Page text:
In the event the fiber-forming process produces a coherent sheet-like web of polyvinyl alcohol fibers, as may result from a solution spinning technique of the type disclosed in the aforementioned Rhim patents, it may be desirable to break down the integrity of the sheet prior to gathering and forming the same into a porous rod according to this invention. Various techniques are known for such processing of sheet-like materials, one useful technique being disclosed in Berger, U.S. Pat. No. 4,286,005, the subject matter of which is incorporated herein by reference. According to the No. '005 patent, the sheet is passed through an embossing station to impress the sheet with a series of parallel grooves. A sheet of polyvinyl alcohol fibers embossed in this manner may then be dried, if necessary, compacted or gathered into a rod-like shape, and further processed according to the instant inventive concepts to form an elongated porous rod.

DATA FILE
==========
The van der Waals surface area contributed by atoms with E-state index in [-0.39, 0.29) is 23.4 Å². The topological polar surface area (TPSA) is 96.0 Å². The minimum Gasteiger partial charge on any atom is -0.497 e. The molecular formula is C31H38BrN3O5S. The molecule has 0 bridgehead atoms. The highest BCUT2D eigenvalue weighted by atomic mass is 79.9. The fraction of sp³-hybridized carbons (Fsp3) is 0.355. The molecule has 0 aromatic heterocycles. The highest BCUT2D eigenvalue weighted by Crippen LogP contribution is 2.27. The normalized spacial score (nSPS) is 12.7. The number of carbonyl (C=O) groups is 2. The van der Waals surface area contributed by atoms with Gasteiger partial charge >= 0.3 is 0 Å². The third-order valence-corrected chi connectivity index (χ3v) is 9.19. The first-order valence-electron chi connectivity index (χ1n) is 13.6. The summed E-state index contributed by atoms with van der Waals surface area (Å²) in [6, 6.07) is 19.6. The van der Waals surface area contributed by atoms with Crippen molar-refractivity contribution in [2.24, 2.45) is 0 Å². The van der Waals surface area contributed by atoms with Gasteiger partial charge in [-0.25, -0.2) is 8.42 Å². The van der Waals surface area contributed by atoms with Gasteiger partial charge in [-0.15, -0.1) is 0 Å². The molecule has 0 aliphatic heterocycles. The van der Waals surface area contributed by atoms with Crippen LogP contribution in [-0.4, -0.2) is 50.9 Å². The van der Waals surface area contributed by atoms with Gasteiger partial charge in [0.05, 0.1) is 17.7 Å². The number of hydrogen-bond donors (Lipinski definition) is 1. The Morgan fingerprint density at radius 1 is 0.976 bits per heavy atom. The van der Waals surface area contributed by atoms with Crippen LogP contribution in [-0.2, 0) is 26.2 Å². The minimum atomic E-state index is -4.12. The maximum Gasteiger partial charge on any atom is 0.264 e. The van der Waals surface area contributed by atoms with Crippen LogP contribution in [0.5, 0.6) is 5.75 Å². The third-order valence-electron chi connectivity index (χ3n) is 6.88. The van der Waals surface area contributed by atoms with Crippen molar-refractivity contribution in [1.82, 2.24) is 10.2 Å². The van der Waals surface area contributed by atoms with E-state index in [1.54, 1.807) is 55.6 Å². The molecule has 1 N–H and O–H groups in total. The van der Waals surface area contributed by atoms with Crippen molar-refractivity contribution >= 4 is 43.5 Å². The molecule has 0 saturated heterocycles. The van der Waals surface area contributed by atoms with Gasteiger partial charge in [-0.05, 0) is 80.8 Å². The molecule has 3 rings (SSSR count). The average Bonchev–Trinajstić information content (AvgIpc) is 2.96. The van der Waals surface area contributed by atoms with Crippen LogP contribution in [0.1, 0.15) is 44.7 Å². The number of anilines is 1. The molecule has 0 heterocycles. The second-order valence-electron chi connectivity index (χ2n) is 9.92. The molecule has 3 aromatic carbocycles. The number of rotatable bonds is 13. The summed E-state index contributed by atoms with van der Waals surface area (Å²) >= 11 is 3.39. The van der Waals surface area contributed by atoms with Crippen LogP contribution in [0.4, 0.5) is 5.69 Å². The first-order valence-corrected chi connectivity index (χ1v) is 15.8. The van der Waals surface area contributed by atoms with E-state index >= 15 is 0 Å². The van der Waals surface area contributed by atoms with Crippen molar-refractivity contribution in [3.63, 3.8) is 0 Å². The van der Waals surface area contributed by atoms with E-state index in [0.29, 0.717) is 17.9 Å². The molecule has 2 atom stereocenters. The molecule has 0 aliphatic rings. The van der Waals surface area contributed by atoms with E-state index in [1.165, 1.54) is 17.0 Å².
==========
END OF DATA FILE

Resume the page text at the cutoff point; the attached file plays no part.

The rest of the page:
Accordingly, the preferred process of the instant invention begins with a multiplicity of polyvinyl alcohol fibers produced by conventional melt spun or spun bonded techniques, or more preferably, by melt blowing or solution spinning the same to produce finer fibers, from a polyvinyl alcohol polymer having a hydrolysis level of no less than about 65% and no more than about 95%, the fibrous mass is collected on a foraminous carrier such as a belt or a drum to produce a sheet or web; the web is dried to reduce the residual moisture to 7% by weight or less, if necessary; the dried web is then immediately gathered into a rod-like shape, preferably by wrapping the same in a porous belt; the fiber bundle is carried by the belt through a confined area in a relaxed state wherein superheated steam is passed circumferentially under pressure through the belt into the fibrous mass to heat the fibers and add some moisture from the steam condensate, thereby rendering the surfaces of the fibers adhesive so that the fibers can bond to each other at their points of contact; and the steam-treated porous rod is then cooled to set the fibers in their bonded condition.